Amanda’s look resembles a Legend Of Zelda monster, but in her defense, it looks like a monster from a dungeon late in the game. It’s no pushover, this tower of eyeballs. You can picture the death beams that would burst forth from those eyes—at least, you would be able to picture them, but Amanda seems to have used the heavy-lidded gaze of fellow designer Alexander as her inspiration here. Those eyes look more sleepy than menacing, which is a shame; If Amanda had executed this idea with more success, she’d be a shoo-in as the costume designer for Heidi Klum’s Staring Olympics, coming to Lifetime in 2015.
Sandhya, Kini, and Sean make up the top three. As much as I have enjoyed Sandhya as a character this season, come on now. Her model looks like the sidekick from a rejected Sid & Marty Krofft pilot. Nina and Fitzgerald, at least, have the self-respect to express some hesitation amid their praise. Nina says, “It is at the tipping point of looking a little bit circusy-slash-childlike,” which is like watching the 007-as-clown scenes from Octopussy and concluding, “That might be a little bit of a departure for the character.”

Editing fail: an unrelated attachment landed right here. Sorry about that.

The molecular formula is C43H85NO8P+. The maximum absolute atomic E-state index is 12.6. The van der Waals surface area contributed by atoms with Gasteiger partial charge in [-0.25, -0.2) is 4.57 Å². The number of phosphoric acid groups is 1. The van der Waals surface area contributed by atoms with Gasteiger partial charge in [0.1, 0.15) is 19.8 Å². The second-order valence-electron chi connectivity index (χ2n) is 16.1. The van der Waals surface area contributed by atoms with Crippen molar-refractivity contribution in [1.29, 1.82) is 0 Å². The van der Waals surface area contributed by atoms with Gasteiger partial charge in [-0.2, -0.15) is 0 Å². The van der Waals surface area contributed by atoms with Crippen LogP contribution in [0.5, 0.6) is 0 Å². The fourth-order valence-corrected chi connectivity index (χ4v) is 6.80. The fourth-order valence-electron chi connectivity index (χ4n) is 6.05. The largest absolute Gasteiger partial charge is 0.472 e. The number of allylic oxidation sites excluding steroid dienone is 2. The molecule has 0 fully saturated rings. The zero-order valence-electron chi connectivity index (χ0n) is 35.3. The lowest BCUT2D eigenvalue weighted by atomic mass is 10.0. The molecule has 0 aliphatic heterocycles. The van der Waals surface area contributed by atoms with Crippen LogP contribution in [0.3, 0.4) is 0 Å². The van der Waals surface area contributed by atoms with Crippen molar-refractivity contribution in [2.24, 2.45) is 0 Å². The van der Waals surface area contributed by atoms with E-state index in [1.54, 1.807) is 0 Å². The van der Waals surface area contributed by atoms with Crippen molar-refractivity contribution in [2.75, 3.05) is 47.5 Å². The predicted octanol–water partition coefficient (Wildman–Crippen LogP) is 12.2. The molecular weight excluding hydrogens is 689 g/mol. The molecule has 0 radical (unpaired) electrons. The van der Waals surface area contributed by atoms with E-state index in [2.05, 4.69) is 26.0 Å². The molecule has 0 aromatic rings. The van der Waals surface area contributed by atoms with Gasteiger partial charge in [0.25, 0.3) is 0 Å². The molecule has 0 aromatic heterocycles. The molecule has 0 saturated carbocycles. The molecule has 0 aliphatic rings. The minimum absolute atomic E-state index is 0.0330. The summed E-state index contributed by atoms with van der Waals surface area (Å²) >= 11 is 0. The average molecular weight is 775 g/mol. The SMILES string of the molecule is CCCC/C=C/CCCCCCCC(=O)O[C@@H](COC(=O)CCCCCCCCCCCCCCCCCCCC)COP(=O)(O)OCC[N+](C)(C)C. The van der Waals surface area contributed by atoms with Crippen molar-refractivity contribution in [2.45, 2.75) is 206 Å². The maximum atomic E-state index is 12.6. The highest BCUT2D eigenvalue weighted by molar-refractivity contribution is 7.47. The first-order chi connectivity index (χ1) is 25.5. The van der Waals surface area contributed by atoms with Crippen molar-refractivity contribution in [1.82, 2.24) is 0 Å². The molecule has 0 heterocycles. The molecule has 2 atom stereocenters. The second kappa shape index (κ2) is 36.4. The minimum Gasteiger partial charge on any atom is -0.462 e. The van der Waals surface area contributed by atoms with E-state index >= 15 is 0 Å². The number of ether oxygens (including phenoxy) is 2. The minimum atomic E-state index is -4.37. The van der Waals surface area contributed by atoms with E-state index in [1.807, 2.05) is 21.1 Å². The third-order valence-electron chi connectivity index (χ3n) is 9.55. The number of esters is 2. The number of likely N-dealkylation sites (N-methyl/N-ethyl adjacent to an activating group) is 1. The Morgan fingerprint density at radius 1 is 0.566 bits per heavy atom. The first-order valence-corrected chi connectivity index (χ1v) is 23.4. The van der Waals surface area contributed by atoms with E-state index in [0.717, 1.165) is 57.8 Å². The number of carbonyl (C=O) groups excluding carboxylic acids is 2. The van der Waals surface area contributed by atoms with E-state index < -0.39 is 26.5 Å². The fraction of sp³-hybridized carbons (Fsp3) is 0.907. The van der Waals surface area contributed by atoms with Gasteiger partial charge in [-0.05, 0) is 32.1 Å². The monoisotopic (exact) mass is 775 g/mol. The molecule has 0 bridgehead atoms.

But Posen is giddy. He declares, “This made me want to do a rain dance.” Then he gyrates clumsily but adorably to the beat of a Raffi song playing on a broken tape recorder in his head. Nina pines for the somehow-more-respectable days of Michael Kors, and Heidi is just confused, as German children are forbidden from dancing during inclement weather.